Now let's get back to the Anti-Semitism survey above. When I read the list of questions, the items seemed to be reflective of similar attitudes between competing ethnic groups everywhere. In Amy Chua's book, World on Fire: How Exporting Free Market Democracy Breeds Ethnic Hatred and Global Instability, 2003, very similar attitudes were held by those lower on the economic scale towards what she has termed the market-dominant minorities. The question is, are these legitimate observations or are they irrational hatreds? (see my review of Chua's book at http://www.neoeugenics.net/wof.htm )

 

Ethnocentrism and moral particularism: Questions 1, 3, 8, 10, & 11.

Different races score on average differently on the behavioral trait of xenophobia, ethnocentrism, or moral particularism. These traits measure how "tribal" a race is. Simply put, members of the tribe are treated differently than others. It is interesting that East Asians and Semites (Jews and Arabs) are extremely ethnocentric, while Whites are low on these traits, tending to be more individualistic. (For research on levels of tribalism see my web site, and particularly Kevin MacDonald's trilogy on group evolutionary strategies.) Conclusion: people who are aware of the empirical data would answer yes to these questions because that is the correct answer.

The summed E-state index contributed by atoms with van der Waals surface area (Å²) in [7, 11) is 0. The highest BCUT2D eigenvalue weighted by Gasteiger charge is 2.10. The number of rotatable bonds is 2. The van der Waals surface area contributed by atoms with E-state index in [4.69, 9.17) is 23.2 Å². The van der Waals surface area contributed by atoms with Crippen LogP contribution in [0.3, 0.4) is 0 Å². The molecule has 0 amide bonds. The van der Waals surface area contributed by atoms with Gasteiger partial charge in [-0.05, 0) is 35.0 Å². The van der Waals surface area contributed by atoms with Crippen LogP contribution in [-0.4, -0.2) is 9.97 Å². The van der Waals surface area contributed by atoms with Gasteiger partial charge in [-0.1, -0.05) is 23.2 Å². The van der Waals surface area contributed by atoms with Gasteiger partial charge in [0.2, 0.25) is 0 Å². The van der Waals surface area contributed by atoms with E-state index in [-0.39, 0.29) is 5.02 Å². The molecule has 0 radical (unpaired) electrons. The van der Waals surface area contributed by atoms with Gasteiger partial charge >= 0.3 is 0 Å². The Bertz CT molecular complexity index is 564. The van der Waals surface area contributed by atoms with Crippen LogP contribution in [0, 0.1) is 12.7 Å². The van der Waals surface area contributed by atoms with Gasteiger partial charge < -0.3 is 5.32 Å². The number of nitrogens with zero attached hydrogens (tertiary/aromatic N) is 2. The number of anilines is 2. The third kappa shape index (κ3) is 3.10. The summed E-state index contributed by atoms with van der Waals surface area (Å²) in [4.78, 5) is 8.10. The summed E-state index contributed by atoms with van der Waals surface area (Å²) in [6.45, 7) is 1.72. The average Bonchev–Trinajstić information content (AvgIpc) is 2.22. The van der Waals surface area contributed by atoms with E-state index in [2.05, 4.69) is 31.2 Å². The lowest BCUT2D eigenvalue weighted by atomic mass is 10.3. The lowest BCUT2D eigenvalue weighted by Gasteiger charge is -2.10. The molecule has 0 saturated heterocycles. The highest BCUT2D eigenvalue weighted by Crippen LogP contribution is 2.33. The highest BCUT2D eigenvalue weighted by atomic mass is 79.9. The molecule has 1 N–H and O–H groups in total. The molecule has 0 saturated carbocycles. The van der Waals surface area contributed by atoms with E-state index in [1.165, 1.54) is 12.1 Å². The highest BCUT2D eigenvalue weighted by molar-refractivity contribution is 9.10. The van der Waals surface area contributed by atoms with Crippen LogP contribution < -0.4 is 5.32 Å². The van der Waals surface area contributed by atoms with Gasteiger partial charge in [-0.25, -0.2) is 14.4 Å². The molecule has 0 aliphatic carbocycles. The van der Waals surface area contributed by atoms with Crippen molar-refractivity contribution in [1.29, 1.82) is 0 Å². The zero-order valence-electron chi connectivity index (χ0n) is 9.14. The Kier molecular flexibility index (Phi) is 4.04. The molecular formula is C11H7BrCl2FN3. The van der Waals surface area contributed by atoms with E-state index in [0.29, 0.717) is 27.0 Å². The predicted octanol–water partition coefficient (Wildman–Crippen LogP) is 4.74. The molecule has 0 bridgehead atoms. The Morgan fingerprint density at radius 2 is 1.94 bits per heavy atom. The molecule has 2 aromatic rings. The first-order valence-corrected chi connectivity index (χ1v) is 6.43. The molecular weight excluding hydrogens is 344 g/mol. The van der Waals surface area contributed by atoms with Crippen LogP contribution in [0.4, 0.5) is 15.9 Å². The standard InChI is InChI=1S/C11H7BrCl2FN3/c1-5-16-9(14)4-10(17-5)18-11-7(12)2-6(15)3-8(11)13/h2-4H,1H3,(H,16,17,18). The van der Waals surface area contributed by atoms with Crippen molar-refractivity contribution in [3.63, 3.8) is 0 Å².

Intelligence: Questions 2, 4, 5, 6 & 9.